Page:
Seismological Research Letters (SRL) is a peer-reviewed journal with a broad perspective for communication among seismologists, engineers and earthquake hazards-policy professionals. Submit manuscripts to SRL at www.edmgr.com/srl. Papers submitted to SRL must not have been published previously in English or any other language and must not presently be under consideration for publication elsewhere in English or any other language. It is the responsibility of the submitter to ensure that all listed authors have approved the manuscript. Membership in SSA is not a requirement for submission to SRL.
Types of Articles
SRL accepts submission of articles, columns and other items of broad appeal to seismologists and earthquake engineers. Those with asterisks (*) are exempt from page charges, but fees for color figures and electronic supplements still apply.
- Articles (aka “regular SRL articles”) comprise the bulk of SRL submissions. They are informational, timely, and appeal to a cross section of interests within and tangential to the field of seismology.
- Eastern Section articles focus specifically on the seismology of eastern and central North America and intraplate tectonics in general.
- Opinion* is the space where writers can express views about topics in seismology or seismological research.
- Communicating Science* columns focus on how best to communicate about earthquakes and seismology to broad audiences of the public, stakeholders and the media.
- Data Mine documents data collected through recent earth science experiments and tells readers how to access it. For more information, click here.
- Earthquake Lites provide levity – comics, quips, anecdotes, brief stories or ironic discoveries – that contain some inside-seismology amusement.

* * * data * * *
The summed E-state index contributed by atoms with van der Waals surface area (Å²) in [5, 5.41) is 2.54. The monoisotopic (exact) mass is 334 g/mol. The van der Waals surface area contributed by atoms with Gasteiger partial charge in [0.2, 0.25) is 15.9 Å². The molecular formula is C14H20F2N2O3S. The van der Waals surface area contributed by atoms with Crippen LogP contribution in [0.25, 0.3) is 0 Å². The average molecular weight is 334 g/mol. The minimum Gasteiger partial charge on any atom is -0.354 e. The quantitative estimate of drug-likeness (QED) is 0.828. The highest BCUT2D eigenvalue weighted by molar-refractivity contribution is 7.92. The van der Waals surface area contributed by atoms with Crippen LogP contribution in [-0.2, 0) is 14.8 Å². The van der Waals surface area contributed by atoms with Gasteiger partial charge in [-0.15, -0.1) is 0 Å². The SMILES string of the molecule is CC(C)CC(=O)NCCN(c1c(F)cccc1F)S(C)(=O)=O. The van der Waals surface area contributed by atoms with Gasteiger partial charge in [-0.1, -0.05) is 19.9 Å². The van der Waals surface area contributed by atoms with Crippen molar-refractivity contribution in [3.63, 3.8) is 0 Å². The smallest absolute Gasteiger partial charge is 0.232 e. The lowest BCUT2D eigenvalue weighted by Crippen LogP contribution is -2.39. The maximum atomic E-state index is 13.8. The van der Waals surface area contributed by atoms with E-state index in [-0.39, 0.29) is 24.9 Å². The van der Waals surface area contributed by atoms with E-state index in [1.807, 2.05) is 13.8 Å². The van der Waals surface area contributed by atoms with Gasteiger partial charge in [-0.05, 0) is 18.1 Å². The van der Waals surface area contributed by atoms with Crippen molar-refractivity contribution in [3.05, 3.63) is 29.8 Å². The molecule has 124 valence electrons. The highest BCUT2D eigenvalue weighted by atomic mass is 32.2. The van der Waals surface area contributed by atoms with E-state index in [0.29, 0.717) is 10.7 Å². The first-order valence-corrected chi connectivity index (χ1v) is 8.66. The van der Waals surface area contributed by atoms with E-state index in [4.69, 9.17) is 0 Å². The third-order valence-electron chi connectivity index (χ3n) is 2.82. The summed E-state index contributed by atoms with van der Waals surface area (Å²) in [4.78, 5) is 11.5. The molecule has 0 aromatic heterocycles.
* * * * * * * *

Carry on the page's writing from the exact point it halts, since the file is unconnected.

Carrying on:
- EduQuakes* columns highlight ways that seismology is being taught or used to educate students and/or the public.
- Electronic Seismologist columns describe technology-driven seismological developments.
- Emerging Topics columns are by invitation-only and explore developments that are shaping various areas of seismology and earthquake science.
- Historical Seismologist* columns deal with historical earthquakes, archeoseismology, the history of seismology and related topics.
- Memorials* pay tribute to recently deceased persons whose lives and careers greatly impacted the seismological community.
- Comments and Replies focus on discussing an article published in SRL. The Comment should address important aspects of the original paper without presenting new data or other unpublished work and should not be based on new findings/concepts that would not have been accessible to the authors when the original paper was written. Comments/Replies should be focused and shorter than the original article. The Editor will send the Comment to the authors of the original paper under discussion. If the authors of the original paper write a Reply, the authors of both the Comment and the Reply are given an opportunity to revise. The authors of the original paper have the option of requesting that the Comment be peer-reviewed. The Editor oversees the process to ensure clear presentation of ideas and resolution of any conflict